Do Years of Experience with EHRs Matter?

CONCLUSION Authors’ findings suggest that overall EHRs do not negatively impact productivity in CHCs, and in fact may improve productivity in the long-run. Physicians experience the most significant and positive productivity boost with the adoption of EHRs a few years into having a system. The productivity of nurses and other medical personnel are negatively affected by the adoption of EHRs especially in the early years of adoption. The attention of these workers may be redirected towards the implementation and management of EHRs. This redirected attention may be contributing to the overall drop in productivity among CHCs with EHR systems. Also, productivity improvements may be masked by shifts towards quality improvements (Miller and West 2007). Attention should be paid as to whether nurses are diverted away from clinical duties to manage administrative tasks related to EHRs, and whether staffing levels are sufficient in the implementation of EHRs. POLICY IMPLICATIONS Given implementation challenges, HRSA may want to consider funding regional extension centers (RECS) to provide ongoing support once CHCs begin using EHRs in clinical practice. Extending the role of RECs into clinical practice might help nurses and other medical staff to concentrate more of their time on clinical work and prevent some of the observed loss of productivity. Second, CHCs may not have enough resources to hire the necessary staff to maintain EHRs, and may be diverting nurses and medical assistants away from the task they are trained for--clinical care. Future staffing models need to ensure a mix of workers that allows all staff members to be used where they have the most impact on productivity and cost-effective care. Finally, this study finds some evidence that not all EHR systems are the same when it comes to ease of use and impact on productivity. One popular system in particular, NextGen, seems to be correlated with decreased productivity among nurses. Further research is needed to better understand what features of NextGen or other EHR systems may be a barrier to nurse productivity.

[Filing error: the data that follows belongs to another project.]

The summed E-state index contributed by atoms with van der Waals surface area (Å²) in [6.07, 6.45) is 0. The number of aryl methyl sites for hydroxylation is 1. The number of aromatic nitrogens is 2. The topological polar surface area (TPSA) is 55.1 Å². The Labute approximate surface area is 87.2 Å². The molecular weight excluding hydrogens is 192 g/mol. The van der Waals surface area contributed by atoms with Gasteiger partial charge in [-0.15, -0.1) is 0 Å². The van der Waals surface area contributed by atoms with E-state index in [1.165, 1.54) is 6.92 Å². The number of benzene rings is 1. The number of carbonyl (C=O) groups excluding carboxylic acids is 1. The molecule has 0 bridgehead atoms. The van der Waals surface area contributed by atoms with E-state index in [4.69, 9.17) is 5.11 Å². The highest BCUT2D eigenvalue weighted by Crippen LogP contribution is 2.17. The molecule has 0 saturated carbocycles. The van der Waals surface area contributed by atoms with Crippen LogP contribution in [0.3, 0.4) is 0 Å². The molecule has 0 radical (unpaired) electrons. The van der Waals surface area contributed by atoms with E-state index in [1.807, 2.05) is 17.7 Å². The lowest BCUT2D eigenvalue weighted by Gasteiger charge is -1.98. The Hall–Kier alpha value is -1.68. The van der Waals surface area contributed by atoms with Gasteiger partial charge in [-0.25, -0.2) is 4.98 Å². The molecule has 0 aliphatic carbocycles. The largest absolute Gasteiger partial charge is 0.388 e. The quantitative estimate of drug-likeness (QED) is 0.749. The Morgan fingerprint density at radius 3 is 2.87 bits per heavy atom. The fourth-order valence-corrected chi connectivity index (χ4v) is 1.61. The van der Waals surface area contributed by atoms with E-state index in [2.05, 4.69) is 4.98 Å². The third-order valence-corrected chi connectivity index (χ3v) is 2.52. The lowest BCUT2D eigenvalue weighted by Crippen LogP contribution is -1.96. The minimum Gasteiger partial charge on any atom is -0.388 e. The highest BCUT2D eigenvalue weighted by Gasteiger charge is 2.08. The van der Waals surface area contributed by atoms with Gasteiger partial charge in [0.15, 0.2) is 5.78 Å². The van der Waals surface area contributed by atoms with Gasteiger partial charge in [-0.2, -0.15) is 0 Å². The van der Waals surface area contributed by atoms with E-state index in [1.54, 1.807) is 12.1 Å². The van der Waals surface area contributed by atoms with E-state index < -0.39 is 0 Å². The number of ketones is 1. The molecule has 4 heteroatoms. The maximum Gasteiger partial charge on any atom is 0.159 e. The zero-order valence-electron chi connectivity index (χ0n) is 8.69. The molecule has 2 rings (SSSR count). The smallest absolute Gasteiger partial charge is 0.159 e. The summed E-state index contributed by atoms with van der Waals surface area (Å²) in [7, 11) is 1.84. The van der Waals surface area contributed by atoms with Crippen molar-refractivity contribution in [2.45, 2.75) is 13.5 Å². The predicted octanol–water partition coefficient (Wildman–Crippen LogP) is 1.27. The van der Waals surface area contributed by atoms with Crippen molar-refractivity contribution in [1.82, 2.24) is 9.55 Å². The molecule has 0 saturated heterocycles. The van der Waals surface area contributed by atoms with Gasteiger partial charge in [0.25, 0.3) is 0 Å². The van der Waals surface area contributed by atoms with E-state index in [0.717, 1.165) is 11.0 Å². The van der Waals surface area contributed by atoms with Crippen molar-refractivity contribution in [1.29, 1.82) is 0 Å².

This work is funded through HRSA Cooperative Agreement U81HP26493: Health Workforce Research Centers Program

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